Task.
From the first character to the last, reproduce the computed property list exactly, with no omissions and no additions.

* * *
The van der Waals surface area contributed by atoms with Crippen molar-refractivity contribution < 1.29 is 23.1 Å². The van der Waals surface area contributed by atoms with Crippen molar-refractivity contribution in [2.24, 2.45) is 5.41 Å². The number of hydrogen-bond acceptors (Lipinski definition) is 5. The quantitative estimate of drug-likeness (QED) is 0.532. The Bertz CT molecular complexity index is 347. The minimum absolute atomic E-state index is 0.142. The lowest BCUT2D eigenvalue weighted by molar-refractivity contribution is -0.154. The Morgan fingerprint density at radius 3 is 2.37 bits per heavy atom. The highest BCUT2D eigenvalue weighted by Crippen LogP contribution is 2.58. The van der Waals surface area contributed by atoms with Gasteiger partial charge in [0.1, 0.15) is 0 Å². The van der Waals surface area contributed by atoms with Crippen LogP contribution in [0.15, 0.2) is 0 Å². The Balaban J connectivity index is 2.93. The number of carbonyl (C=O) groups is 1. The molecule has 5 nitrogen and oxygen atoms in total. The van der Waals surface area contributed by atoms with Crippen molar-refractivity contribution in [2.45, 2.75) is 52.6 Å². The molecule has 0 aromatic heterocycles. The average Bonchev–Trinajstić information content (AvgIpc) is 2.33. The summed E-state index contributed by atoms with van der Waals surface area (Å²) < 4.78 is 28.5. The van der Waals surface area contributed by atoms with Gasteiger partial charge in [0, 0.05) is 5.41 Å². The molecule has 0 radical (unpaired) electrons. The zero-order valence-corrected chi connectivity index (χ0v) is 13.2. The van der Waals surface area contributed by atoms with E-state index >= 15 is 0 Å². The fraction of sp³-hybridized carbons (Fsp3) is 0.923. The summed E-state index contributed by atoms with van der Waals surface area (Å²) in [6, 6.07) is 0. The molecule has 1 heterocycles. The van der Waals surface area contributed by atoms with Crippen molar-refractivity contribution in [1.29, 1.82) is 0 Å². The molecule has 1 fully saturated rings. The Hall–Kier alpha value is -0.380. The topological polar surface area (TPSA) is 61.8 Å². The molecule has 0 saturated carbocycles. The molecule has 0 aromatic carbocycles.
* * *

The van der Waals surface area contributed by atoms with Crippen molar-refractivity contribution < 1.29 is 23.1 Å². The van der Waals surface area contributed by atoms with Crippen molar-refractivity contribution in [2.24, 2.45) is 5.41 Å². The number of hydrogen-bond acceptors (Lipinski definition) is 5. The quantitative estimate of drug-likeness (QED) is 0.532. The Bertz CT molecular complexity index is 347. The minimum absolute atomic E-state index is 0.142. The lowest BCUT2D eigenvalue weighted by molar-refractivity contribution is -0.154. The Morgan fingerprint density at radius 3 is 2.37 bits per heavy atom. The highest BCUT2D eigenvalue weighted by Crippen LogP contribution is 2.58. The van der Waals surface area contributed by atoms with Gasteiger partial charge in [0.1, 0.15) is 0 Å². The van der Waals surface area contributed by atoms with Crippen LogP contribution in [0.15, 0.2) is 0 Å². The Balaban J connectivity index is 2.93. The number of carbonyl (C=O) groups is 1. The molecule has 5 nitrogen and oxygen atoms in total. The van der Waals surface area contributed by atoms with Crippen molar-refractivity contribution in [2.45, 2.75) is 52.6 Å². The molecule has 0 aromatic heterocycles. The average Bonchev–Trinajstić information content (AvgIpc) is 2.33. The summed E-state index contributed by atoms with van der Waals surface area (Å²) < 4.78 is 28.5. The van der Waals surface area contributed by atoms with Gasteiger partial charge in [0, 0.05) is 5.41 Å². The molecule has 0 radical (unpaired) electrons. The zero-order valence-corrected chi connectivity index (χ0v) is 13.2. The van der Waals surface area contributed by atoms with E-state index >= 15 is 0 Å². The fraction of sp³-hybridized carbons (Fsp3) is 0.923. The summed E-state index contributed by atoms with van der Waals surface area (Å²) in [6, 6.07) is 0. The molecule has 1 heterocycles. The van der Waals surface area contributed by atoms with Crippen molar-refractivity contribution in [1.29, 1.82) is 0 Å². The molecule has 1 fully saturated rings. The Hall–Kier alpha value is -0.380. The topological polar surface area (TPSA) is 61.8 Å². The molecule has 0 saturated carbocycles. The molecule has 0 aromatic carbocycles.